Fellow-American Academy of Implant Dentistry

      Reply
  4. Irene Cardito

    Dear Dr. Ramsey A. Amin, D.D.S,
    My mom (73) is in need of “new” permanent dentures. The old ones are being replaced due to infections, and bone loss. Her dentist had to, unfortunately, remove the “permanents”, which was a task and clean up the mess. In order to accomplish this procedure, she had much needed bone graphing.
    She really didn’t have good dental hygiene as a child.

    Anyway, she now has the renewed choice of making a decision to go with a locator denture or a fixed implant bridge.

    What do you recommend for her?

    Irene Cardito

    Reply
    1. Ramsey Amin DDS

      Irene

      I like the way that you put the word new in quotations….. Permanent is a very strong word!! The other keyword that you used is “dentures”. There is no such thing as “permanent dentures.”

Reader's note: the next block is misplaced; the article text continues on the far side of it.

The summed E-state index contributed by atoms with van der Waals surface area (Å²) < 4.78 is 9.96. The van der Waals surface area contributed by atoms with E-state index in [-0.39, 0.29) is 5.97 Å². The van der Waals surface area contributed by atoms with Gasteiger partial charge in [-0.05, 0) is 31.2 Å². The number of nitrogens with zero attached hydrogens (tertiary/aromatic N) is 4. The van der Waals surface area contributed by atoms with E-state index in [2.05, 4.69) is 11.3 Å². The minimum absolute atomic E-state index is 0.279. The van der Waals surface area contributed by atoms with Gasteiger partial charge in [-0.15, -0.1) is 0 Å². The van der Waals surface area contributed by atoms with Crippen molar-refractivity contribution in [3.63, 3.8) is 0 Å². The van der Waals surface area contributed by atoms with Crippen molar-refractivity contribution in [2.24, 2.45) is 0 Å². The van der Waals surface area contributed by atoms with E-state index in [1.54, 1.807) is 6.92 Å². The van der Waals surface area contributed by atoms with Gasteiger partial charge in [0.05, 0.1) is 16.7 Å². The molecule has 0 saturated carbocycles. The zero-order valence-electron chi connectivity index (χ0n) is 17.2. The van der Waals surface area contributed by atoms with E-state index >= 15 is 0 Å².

Overdentures and “permanent dentures” are all made of plastic. They wear out and need to be replaced. They often trap a lot of plaque which leads to bone loss. My suggestion would be to have a fixed dental implant bridge such as the Prettau which is NOT plastic acrylic.

      This solution is as close to “permanent” as it can be as long as the dental implant and the bone are in excellent condition.
      A plastic over denture will also wear out is often replaced after 7-10 years. Sometimes it is a personal decision or a financial decision to do an overdenture rather than fixed dental implants though.

      Fixed implant steps

      Prettau Dental Implant Full Mouth Bridge

      Respectfully,

      Dr. Amin 😉

      Reply
  5. Jack Jett

    I have a top and bottom partial but my other teeth are bad due to medications. I think I can deal with a full top denture, buy my lower has been a nightmare and I suspect even worse when I get the denture.